Paper records are hard to share. The original can physically exist in only one place. They can be copied and faxed but this is slow, time consuming and relatively error prone. The results may not be very legible. The information contained in them is rarely standardized except where required for billing.

Yet, in many respects, managing chronic disease is a “data logistics problem” comparable to those we just described. More effective management of these increasingly common problems will depend to a large degree on creating the same data liquidity that drives all current global logistics and supply chains. Of great, or perhaps even equal, importance is the need to substantially improve care processes based on this wider access to more timely and accurate data.

Consider a seemingly simple issue: when should a chronic disease patient next be seen by their physician? The traditional approach is somewhat arbitrary but is hopefully guided by experience and intuition. The next appointment is scheduled in three months, six months or a year. If Wal-Mart used this approach of stocking their inventory on a fixed schedule unneeded swim suits might arrive at Florida stores even though the shelves are overflowing. Potential sales of snow shovels in Minnesota might be lost as customers go elsewhere because the inventory is exhausted.

Perhaps Mr. Smith, a diabetic patient who just saw his physician, will do fine. He will follow the prescribed diet and take his medications in the proper amount and at the proper time. If so, he won’t need to be seen in six months, as scheduled, but, in most clinics, the physician will see him anyway, congratulate him on his success and schedule the next visit after another six months.

At the same time Mrs. Jones, the hypertensive patient who came in right after Mr. Smith, decides she is feeling fine and does not need her medications which, after all, are quite expensive on her limited budget. Two months before her scheduled return visit she suffers a stroke and ends up in the hospital and, after discharge, requires months of expensive, painful care and rehabilitation.

Healthcare deals poorly with these patients in large part because traditional practice models only deal with them during visits. This provider-centric, office-based view of care is partly historic and largely the result of our reimbursement system. Physicians have normally only been paid when they physically see patients. Moreover, unlike Wal-Mart and the auto manufacturers, care providers typically don’t have a “real time” view of how their patients are doing.

A “data logistics” approach would capture data at the source – the home – and transmit it to where it is needed so Mr. Smith is not brought back for an un-needed visit and Mrs. Jones is brought back when her hypertension is clearly starting to get out of control, possibly preventing her stroke.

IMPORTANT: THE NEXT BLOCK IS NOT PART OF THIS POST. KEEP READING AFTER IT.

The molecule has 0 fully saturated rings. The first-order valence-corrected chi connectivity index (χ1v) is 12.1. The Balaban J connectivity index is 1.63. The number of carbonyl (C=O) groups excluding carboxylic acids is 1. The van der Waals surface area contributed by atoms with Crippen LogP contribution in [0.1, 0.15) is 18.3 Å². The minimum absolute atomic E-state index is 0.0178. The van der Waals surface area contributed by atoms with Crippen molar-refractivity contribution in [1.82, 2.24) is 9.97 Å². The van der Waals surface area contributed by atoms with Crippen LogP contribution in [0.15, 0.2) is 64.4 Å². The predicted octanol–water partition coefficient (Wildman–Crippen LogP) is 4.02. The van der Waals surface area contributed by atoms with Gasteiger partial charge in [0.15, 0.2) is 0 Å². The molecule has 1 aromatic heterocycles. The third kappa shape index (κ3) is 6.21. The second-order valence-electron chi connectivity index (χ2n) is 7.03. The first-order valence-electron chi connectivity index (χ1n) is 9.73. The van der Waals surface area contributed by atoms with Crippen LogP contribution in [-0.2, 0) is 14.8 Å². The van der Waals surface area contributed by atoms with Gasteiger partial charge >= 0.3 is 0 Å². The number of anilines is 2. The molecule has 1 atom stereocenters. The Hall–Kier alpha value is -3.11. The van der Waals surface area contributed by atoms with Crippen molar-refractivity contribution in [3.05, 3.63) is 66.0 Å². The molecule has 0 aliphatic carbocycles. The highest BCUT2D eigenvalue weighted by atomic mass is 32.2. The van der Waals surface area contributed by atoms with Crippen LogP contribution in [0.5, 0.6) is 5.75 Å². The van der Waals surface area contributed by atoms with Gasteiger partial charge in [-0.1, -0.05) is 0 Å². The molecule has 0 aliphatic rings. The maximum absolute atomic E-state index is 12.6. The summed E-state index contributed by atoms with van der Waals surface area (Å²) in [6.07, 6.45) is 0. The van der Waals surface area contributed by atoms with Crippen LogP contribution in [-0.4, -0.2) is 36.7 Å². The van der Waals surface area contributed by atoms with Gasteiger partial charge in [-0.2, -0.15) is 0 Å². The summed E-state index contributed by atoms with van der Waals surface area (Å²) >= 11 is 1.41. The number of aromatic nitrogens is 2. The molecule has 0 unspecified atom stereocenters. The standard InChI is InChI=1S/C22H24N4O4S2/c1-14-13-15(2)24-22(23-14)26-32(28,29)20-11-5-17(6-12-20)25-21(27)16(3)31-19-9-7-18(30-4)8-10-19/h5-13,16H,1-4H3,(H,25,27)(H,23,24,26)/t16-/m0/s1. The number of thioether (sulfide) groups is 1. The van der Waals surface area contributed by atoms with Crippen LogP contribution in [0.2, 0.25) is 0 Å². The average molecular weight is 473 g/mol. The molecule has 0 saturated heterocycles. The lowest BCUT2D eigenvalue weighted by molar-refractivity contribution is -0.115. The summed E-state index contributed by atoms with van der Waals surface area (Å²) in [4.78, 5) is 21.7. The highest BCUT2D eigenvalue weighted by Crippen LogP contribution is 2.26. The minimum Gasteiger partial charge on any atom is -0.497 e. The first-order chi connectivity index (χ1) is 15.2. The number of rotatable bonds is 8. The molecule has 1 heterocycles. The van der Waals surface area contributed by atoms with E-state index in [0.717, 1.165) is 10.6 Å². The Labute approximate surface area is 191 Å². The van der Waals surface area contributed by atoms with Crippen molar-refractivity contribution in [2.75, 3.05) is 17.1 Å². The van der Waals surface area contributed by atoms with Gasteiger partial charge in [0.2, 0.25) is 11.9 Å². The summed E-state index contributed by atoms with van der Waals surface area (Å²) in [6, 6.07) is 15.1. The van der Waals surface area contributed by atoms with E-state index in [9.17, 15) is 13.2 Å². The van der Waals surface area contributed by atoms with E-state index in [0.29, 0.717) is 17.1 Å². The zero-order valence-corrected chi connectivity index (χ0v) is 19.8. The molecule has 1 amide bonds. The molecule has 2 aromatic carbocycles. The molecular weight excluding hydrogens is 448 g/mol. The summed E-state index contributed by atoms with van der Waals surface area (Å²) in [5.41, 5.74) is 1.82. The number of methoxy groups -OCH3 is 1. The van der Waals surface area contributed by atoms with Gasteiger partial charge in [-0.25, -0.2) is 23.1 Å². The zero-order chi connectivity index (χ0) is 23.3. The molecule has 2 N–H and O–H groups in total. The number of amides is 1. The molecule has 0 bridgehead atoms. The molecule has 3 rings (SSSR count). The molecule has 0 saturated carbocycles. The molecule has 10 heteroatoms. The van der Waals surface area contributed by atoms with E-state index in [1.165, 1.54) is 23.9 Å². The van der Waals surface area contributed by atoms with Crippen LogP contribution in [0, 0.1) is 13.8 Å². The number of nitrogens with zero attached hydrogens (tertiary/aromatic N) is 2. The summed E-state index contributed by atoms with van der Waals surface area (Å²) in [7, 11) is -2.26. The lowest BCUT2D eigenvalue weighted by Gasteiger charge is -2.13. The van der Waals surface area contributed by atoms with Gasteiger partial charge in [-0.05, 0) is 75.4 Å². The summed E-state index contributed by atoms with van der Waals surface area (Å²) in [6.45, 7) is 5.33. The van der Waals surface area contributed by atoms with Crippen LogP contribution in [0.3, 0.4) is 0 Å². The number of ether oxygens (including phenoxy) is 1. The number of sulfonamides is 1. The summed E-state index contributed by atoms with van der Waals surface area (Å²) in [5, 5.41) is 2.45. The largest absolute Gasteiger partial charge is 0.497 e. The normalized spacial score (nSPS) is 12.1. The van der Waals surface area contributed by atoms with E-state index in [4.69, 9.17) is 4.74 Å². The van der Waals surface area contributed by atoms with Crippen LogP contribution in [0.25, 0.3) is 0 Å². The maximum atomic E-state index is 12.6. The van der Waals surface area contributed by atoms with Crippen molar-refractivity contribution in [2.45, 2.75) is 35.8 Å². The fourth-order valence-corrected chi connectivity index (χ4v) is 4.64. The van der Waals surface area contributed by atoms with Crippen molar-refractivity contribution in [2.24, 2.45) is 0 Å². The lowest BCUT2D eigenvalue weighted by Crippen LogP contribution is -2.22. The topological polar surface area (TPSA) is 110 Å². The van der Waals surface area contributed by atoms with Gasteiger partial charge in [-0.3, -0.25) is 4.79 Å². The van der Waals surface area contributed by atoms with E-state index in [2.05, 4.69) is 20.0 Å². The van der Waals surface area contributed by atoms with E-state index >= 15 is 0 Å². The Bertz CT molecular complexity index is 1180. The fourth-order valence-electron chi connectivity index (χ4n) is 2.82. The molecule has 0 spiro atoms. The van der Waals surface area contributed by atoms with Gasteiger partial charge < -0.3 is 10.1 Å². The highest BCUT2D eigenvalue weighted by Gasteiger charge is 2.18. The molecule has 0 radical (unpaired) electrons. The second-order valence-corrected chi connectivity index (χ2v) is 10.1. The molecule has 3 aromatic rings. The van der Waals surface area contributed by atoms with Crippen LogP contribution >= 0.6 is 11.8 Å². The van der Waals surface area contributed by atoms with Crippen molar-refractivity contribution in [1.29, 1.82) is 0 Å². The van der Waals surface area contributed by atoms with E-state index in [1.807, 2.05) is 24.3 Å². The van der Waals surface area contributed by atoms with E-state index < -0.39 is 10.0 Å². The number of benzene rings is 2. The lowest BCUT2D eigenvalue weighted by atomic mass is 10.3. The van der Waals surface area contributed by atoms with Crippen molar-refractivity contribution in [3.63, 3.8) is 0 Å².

Changing Processes

“The hospital is altogether the most complex human organization ever devised.”

Peter Drucker [9]

The IOM goes on to say that “If we want safer, higher-quality care, we will need to have redesigned systems of care” which “must be designed to serve the needs of patients, and to ensure that they are fully informed, retain control and participate in care delivery whenever possible, and receive care that is respectful of their values and preferences.” Finally, it recognized the critical importance of improved management of chronic disease which it said “needs to be a collaborative, multidisciplinary process.” [8]

The IOM identified six challenges healthcare organizations would face in developing these new care systems. The first was “to redesign care processes to serve more effectively the needs of the chronically ill for coordinated, seamless care across settings and clinicians and over time.” [8]

We’ve seen that information technology has been utilized by many other industries to transform business processes. Consider another example from an organization that is not typically associated with high technology – the US Postal Service (USPS®). We all dread going to the post office to send packages, particularly during busy holiday periods. The predictable waiting line is a major factor that drives many individual consumers to use a UPS® or FEDEX® store, even if they are more expensive. So, in response, the USPS has introduced “Click-N-Ship®”. Go to their website, answer a few questions and print the bar coded shipping label. Once it is attached to the package you can go to the head of the line and drop your package off at the counter and leave without any interaction with the clerk.

This is a transformed business process only possible through an innovative application of technology. Make things convenient and people are more likely to use them. Hopefully, you can see that it has many similarities to the data logistics approach to chronic disease described at the end of the previous section. Among these are the use of the Internet to bridge time and space by taking advantage of the availability of technology in the home. Most importantly, both depend on the willingness to “think outside the box” with respect to how we do business. If the USPS can do it, why can’t the healthcare system?

Perverse Incentives

“A problem is something you have hopes of changing. Anything else is a fact of life.”

C R Smith[10]